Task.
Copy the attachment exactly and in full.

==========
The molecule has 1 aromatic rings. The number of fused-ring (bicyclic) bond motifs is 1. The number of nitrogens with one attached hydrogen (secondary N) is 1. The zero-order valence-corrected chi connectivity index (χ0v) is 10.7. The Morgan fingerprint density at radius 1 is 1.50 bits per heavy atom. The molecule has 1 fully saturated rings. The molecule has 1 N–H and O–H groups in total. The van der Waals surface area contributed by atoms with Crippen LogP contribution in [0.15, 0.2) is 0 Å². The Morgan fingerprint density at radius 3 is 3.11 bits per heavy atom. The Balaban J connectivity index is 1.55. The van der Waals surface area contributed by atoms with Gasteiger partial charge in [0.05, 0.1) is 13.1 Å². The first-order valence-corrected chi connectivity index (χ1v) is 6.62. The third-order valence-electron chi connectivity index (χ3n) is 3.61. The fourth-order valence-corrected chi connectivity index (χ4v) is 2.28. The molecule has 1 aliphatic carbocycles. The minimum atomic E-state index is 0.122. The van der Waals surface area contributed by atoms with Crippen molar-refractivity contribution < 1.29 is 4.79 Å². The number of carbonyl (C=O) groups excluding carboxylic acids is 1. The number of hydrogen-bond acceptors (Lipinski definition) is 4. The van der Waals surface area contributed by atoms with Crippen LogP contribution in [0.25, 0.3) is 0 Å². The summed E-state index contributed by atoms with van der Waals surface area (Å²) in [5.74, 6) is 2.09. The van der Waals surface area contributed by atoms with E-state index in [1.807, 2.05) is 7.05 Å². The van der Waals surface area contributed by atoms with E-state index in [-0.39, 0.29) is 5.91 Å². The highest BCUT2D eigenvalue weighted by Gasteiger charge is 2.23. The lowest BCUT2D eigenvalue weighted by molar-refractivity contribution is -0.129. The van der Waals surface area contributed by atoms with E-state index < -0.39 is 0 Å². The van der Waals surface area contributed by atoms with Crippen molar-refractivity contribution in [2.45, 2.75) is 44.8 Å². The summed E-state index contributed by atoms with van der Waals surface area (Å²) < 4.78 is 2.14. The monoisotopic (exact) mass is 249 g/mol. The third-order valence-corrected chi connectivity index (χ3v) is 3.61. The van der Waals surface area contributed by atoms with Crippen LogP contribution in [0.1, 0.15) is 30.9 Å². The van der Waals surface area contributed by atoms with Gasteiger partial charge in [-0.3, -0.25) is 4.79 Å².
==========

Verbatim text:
The molecule has 1 aromatic rings. The number of fused-ring (bicyclic) bond motifs is 1. The number of nitrogens with one attached hydrogen (secondary N) is 1. The zero-order valence-corrected chi connectivity index (χ0v) is 10.7. The Morgan fingerprint density at radius 1 is 1.50 bits per heavy atom. The molecule has 1 fully saturated rings. The molecule has 1 N–H and O–H groups in total. The van der Waals surface area contributed by atoms with Crippen LogP contribution in [0.15, 0.2) is 0 Å². The Morgan fingerprint density at radius 3 is 3.11 bits per heavy atom. The Balaban J connectivity index is 1.55. The van der Waals surface area contributed by atoms with Gasteiger partial charge in [0.05, 0.1) is 13.1 Å². The first-order valence-corrected chi connectivity index (χ1v) is 6.62. The third-order valence-electron chi connectivity index (χ3n) is 3.61. The fourth-order valence-corrected chi connectivity index (χ4v) is 2.28. The molecule has 1 aliphatic carbocycles. The minimum atomic E-state index is 0.122. The van der Waals surface area contributed by atoms with Crippen molar-refractivity contribution < 1.29 is 4.79 Å². The number of carbonyl (C=O) groups excluding carboxylic acids is 1. The number of hydrogen-bond acceptors (Lipinski definition) is 4. The van der Waals surface area contributed by atoms with Crippen LogP contribution in [0.25, 0.3) is 0 Å². The summed E-state index contributed by atoms with van der Waals surface area (Å²) in [5.74, 6) is 2.09. The van der Waals surface area contributed by atoms with E-state index in [1.807, 2.05) is 7.05 Å². The van der Waals surface area contributed by atoms with E-state index in [-0.39, 0.29) is 5.91 Å². The highest BCUT2D eigenvalue weighted by Gasteiger charge is 2.23. The lowest BCUT2D eigenvalue weighted by molar-refractivity contribution is -0.129. The van der Waals surface area contributed by atoms with E-state index < -0.39 is 0 Å². The van der Waals surface area contributed by atoms with Crippen molar-refractivity contribution in [2.45, 2.75) is 44.8 Å². The summed E-state index contributed by atoms with van der Waals surface area (Å²) < 4.78 is 2.14. The monoisotopic (exact) mass is 249 g/mol. The third-order valence-corrected chi connectivity index (χ3v) is 3.61. The van der Waals surface area contributed by atoms with Crippen LogP contribution in [0.1, 0.15) is 30.9 Å². The van der Waals surface area contributed by atoms with Gasteiger partial charge in [-0.3, -0.25) is 4.79 Å².